K.tv Interview With Nathan Oldfield

Questions via Ryan Tatar


Nathan Oldfield is a husband, father, surfer, shaper, filmmaker, photographer, writer, school teacher, bonsai enthusiast, sea gazer, rock collector from the Central Coast of New South Wales, Australia. He is interested in documenting beautiful things and making stuff


Your latest film, Seaworthy, was a great work of beautiful surf footage and fresh music.  What’s it like to make a surf film and how fruitful are the rewards of your efforts after the film has been screened and released on DVD?

Making a surf film seems romantic, but it’s actually a lot of hard work, especially when you do it all independently. It’s much more than just standing on the beach shooting, it’s the endless hours of actually conceiving something and putting it all together over a sustained period of time. Seaworthyis an entirely self-made and self-funded work. I have a few friends who sometimes help me shoot the double angle, but other than that I do everything by myself: shooting, editing, writing, music acquisition, packaging, production, promotion. It can get a little overwhelming at times, because making a surf film all on your own is a massive undertaking. Once it’s all done, there are rewards, but the rewards aren’t especially financial. I mean I could have made a lot more money spending all those thousands of hours doing something much more lucrative. But making money was never my motivation for making surf films. In lots of ways, making films is like making my own surfboards. It’s just part of who I am as a surfer, it’s just an extension of my surfing life, rather than a conscious decision or whatever. And like making my own boards from start to finish, you know – shaping, glassing, fin-making, the whole deal – making my own films is similar, I do the whole thing. So it’s a very satisfying process. It fulfills a very real need that I have to make stuff.

A lot of filmmakers have been showing a lot of alaia riding lately in their films.  Do you think alaias will ever really catch on because of their difficulty, or will they remain a niche in surfboard manufacturing?

I feel so privileged to have followed Tom Wegener’s journey in two films now, he is such an amazing surfer, designer and craftsman. We first met while I was making my first film, Lines From A Poem. We have since become close friends, and our wives and kids too. Four years ago Tom started telling me about these boards he was starting to make called alaias, which are replicas of Hawaiian boards from pre-European contact times. I admit I was a little skeptical when I first saw these planks of wood, but Tom was frothing on them and his enthusiasm was so childlike and earnest and endearing; and once I saw him riding them and had a go myself, I was pretty interested. When I first started shooting the alaias, the laydown boards were seven feet and the standup boards were twelve. Back then, basically, it was purely point and shoot. It’s incredible how far the boards have come now, and how well they’re being ridden. I understand why people are keen on documenting alaias, and why a growing number of surfers have been riding them. It’s because riding alaias is such a completely different way of surfing. I have been surfing for nearly twenty-five years, on all kinds of equipment, and the alaia is the most compelling piece of surf craft I have ever encountered. Will they catch on? Well, yes and no. Because they’re difficult to ride, and because it’s hard to catch waves with them in crowded lineups because of diminished paddle power, I think a lot of surfers will give them a miss. For this reason, they won’t take off like the whole stand-up paddle thing has. But at the same time, the fact that they are difficult to ride will ensure that there will always be a core group of experienced surfers who will persevere with them. I’m not alone in thinking that part of the beauty and appeal of the alaia is precisely because they are challenging. But the pay-off is that they’re so exhilarating to ride. Good surfers, quiver enthusiasts, people with open minds who are willing to embrace the challenge rather than shy away from it, will ensure the alaia is here to stay in surfing.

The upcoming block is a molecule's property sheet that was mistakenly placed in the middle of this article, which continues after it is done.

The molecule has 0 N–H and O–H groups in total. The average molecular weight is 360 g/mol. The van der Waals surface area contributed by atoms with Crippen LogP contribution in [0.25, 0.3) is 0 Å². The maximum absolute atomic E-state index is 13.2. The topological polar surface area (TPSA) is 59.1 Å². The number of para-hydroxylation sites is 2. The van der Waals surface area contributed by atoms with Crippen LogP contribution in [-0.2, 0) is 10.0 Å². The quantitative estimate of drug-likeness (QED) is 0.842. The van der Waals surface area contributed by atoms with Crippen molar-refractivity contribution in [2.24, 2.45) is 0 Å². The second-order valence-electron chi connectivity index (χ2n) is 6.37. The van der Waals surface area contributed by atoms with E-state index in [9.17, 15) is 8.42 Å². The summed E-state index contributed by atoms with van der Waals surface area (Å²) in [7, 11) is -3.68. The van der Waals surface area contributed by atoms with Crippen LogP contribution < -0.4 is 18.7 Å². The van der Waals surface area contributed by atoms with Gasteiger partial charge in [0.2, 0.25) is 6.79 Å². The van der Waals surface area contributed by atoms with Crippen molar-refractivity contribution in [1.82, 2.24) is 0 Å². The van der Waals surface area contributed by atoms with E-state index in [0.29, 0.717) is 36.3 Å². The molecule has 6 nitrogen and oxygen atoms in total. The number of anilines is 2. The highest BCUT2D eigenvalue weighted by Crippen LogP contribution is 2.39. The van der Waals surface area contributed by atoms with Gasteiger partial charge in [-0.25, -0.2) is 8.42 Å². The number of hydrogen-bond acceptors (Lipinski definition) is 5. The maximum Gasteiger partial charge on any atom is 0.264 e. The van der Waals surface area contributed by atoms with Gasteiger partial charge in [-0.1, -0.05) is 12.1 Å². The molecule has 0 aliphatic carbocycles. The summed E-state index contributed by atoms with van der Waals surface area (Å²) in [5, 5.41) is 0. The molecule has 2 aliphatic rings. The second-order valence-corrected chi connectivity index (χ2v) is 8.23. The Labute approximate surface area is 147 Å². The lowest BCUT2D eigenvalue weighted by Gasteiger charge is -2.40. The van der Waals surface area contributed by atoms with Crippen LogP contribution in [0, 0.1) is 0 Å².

What kind of equipment do you use on your films, and where was the bulk of your time spent on making Seaworthy?

I shot the majority of Seaworthywith a secondhand Canon digital video camera. Then that got stolen, so I finished the rest of the film with a new Canon camera. I also used a secondhand Manfrotto tripod, a borrowed water housing made by Dave Kelly and I edit on a MacBook Pro laptop. Compared to a lot of other films out there, mine is very low-budget.

Can we expect a CD or vinyl release of the music on Seaworthy?

I’d love to do that. I actually planned to release a soundtrack with the film, like a double disc set, but to be honest I just got so tired finishing the film and getting it out there that I lost the energy to get a soundtrack together. It’s a lot of work in terms of getting permission from various record labels, especially, among other things. But one of the things I’m most happy about with Seaworthy is the soundtrack, and I get lots of good feedback about it. I handpicked those songs so carefully, and really tried to connect them to the tone and narrative of the film. Incredibly, I was able to collect all those songs from close friends, and also people I met along the way, who were willing to share their work for free. I’m really grateful to all of them for providing a foundation on which I could build my film. In lots of ways the soundtrack is the backbone of Seaworthy, it carries the film and gives it structure. I’m pretty excited about the variety and quality of the music in the film and I’m stoked to hear that others like it too.